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Jesse Biddle gets call up to majors


On Wednesday, the Braves placed reliever Jose Ramirez on the 10-day disabled list with right shoulder inflammation and called up reliever Jesse Biddle from Triple-A Gwinnett.

Lots of minor leaguers get to the call to the majors in any given year, but Biddle’s promotion is even better because of everything he has endured in his career that has served as a roadblock. The 26-year-old was selected by the Phillies 27th overall in the 2010 draft. Biddle was one of baseball’s top prospects in the 2012-14 seasons, but as he reached the upper levels of the minors, he ran into some really tough luck.

In April 2013, Biddle came down with whooping cough. In an interview with Kelsie Heneghan for MiLB.com in 2014, Biddle said, “It became very difficult when every pitch, I felt like I was going to cough up my lung.”

In May 2014, Biddle was caught in a hailstorm. After hail shattered both windshields in his car, Biddle escaped to seek shelter elsewhere, but was struck in the back of the head by a hailstone and suffered a concussion. Via the Philadelphia Inquirer’s Bob Brookover, Biddle said, “After that, I didn’t really feel right and I was very confused. I had a concussion when I was younger, but I didn’t really remember what it felt like.” 2014 was the lefty’s worst season as a professional up to that point. In March 2015, then-Phillies GM Ruben Amaro, Jr. suggested that Biddle’s concussion wasn’t a big deal and that he took time off for other reasons, saying, “That wasn’t the reason we gave him the break.”

After the 2015 season during which he posted a 4.95 ERA in 24 starts between Double-A Reading and Triple-A Lehigh Valley, Biddle underwent Tommy John surgery. The Phillies designated him for assignment in January 2016 and the Pirates decided to acquire him shortly thereafter. The Pirates DFA’d him in March and then traded him to the Braves. Biddle debuted with Double-A Mississippi in April 2017, but switched into a relief role. From April 7 to July 11, he posted a 2.90 ERA, but he went back on the disabled list and didn’t pitch the rest of the season.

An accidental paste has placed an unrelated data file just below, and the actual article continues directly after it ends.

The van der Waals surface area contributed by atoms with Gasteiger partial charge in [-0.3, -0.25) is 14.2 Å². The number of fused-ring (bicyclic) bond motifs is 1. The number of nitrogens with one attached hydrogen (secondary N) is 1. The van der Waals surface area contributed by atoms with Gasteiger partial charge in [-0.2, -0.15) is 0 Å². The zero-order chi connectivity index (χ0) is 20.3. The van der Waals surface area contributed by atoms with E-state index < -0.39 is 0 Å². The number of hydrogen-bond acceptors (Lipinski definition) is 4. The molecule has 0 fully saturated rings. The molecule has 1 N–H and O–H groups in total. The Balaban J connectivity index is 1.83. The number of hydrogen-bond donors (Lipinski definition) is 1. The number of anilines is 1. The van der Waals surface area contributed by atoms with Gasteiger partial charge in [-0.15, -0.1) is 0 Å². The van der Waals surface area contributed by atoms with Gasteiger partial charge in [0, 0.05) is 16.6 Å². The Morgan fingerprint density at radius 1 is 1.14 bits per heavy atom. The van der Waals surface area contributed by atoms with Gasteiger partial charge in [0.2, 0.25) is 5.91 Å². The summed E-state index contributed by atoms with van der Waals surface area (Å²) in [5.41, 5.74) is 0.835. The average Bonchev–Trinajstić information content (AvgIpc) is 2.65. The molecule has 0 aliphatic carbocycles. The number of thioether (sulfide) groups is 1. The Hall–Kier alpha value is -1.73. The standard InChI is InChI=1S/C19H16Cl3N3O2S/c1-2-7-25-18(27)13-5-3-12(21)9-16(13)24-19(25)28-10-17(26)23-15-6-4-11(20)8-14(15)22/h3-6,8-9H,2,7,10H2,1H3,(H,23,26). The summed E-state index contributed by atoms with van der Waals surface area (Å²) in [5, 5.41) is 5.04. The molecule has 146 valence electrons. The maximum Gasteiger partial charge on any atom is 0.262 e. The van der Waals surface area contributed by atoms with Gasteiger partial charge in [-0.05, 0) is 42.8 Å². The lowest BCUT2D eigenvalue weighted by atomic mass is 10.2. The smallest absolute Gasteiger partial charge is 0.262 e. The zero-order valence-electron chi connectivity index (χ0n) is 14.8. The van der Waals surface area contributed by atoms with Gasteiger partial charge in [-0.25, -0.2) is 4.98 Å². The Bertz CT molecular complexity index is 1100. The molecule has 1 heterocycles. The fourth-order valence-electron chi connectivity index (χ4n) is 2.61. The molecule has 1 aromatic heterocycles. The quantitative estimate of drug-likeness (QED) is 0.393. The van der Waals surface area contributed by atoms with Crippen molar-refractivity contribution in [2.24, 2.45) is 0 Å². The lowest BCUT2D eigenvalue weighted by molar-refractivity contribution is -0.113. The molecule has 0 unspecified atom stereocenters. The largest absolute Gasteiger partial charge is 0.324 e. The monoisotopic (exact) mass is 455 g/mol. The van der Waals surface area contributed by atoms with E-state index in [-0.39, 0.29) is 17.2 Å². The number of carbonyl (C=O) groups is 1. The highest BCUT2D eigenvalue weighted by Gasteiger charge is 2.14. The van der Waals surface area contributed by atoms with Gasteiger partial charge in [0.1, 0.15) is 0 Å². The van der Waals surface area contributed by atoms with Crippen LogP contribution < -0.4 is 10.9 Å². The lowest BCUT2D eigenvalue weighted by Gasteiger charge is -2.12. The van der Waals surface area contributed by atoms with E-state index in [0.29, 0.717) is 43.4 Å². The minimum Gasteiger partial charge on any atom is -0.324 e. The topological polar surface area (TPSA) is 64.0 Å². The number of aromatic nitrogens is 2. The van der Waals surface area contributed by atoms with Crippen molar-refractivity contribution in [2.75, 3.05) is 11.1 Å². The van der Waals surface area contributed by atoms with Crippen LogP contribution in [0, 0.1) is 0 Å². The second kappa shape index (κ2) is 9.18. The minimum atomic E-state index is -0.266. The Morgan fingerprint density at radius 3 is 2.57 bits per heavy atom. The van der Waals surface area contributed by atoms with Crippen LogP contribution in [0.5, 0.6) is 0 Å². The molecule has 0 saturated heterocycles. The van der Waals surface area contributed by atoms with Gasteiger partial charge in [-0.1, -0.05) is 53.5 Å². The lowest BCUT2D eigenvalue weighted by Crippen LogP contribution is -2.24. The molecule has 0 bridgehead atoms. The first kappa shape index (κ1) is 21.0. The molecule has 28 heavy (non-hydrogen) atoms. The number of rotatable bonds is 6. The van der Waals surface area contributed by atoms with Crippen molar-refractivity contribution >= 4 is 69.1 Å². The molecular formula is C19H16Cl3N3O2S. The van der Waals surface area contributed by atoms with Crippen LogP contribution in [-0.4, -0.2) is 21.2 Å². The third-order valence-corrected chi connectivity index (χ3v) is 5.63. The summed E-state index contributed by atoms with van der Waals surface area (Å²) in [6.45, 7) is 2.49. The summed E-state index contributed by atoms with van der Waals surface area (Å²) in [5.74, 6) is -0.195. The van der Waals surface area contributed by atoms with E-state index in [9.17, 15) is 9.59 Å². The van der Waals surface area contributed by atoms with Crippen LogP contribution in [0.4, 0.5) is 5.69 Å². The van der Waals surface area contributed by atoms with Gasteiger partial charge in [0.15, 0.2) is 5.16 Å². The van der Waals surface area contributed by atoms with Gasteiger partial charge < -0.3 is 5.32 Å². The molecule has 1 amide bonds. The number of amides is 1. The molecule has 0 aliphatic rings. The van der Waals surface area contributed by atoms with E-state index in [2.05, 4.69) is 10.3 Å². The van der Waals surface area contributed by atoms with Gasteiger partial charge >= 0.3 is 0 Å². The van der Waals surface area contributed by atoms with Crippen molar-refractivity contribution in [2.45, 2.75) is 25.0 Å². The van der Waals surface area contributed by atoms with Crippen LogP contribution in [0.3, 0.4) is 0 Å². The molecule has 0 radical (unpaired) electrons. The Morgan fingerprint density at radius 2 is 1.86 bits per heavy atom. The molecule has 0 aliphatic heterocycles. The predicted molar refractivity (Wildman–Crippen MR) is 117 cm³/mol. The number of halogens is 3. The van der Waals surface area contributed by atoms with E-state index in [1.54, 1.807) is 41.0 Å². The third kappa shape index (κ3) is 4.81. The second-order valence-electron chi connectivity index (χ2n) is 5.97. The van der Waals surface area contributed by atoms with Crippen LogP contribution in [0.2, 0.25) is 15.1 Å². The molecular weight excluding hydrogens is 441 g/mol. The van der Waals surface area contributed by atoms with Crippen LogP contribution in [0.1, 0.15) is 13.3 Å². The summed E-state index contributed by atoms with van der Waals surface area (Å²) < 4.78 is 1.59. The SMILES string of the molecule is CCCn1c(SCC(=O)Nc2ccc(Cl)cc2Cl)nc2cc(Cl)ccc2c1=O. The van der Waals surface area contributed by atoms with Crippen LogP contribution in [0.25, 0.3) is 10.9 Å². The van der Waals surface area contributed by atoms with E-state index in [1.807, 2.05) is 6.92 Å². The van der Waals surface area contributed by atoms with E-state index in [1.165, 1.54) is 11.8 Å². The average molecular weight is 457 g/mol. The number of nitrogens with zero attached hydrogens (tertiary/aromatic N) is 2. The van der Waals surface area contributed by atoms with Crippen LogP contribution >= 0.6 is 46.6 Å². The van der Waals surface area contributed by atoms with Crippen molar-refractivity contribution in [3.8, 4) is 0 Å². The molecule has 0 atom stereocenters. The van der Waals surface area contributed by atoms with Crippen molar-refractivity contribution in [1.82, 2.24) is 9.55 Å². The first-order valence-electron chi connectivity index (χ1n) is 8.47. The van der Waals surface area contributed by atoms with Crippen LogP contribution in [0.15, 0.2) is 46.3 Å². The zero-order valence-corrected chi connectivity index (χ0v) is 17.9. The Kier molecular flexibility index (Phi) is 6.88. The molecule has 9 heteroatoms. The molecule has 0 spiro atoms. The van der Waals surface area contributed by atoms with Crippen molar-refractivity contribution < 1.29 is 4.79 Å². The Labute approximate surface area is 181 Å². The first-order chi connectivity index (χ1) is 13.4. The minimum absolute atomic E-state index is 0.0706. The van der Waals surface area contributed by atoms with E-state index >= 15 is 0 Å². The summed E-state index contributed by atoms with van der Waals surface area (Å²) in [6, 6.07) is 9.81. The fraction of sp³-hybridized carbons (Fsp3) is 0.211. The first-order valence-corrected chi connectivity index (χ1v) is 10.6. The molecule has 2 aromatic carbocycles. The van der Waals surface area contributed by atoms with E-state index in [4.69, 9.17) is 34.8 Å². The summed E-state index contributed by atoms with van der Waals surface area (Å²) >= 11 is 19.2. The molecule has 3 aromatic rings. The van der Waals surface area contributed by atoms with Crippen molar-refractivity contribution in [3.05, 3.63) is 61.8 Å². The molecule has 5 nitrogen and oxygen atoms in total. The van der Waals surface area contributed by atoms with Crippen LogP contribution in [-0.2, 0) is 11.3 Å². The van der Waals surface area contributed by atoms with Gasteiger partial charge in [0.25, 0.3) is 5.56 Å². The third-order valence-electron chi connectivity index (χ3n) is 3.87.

Biddle only pitched 3 1/3 innings in spring training this year but he held the opposition scoreless on two hits with no walks and no strikeouts. To start the 2018 minor league season, he’s yielded zero runs on three hits with one walk and eight strikeouts in 6 1/3 innings, which helped him finally earn his call-up to the majors.

This is why Biddle’s promotion today is such a cool moment. He may be one of the most unlucky players in professional baseball but he may also be on a major league mound facing his former team tonight.

Young Blue Jays say they aren’t intimidated by top seed Rays

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ST. PETERSBURG, Fla. (AP) When the Tampa Bay Rays and Toronto Blue Jays opened the pandemic-delayed season a little over two months ago, there was little to indicate the AL East rivals might meet again to begin the playoffs.

While the Rays launched the truncated 60-game schedule with expectations of making a strong bid for their first division title in a decade, the Blue Jays generally were viewed as an immensely talented young team still years away from postseason contention.

Tampa Bay didn’t disappoint, shrugging off a slow start to go a league-best 40-20 and claim the No. 1 seed in the AL playoffs that begin Tuesday.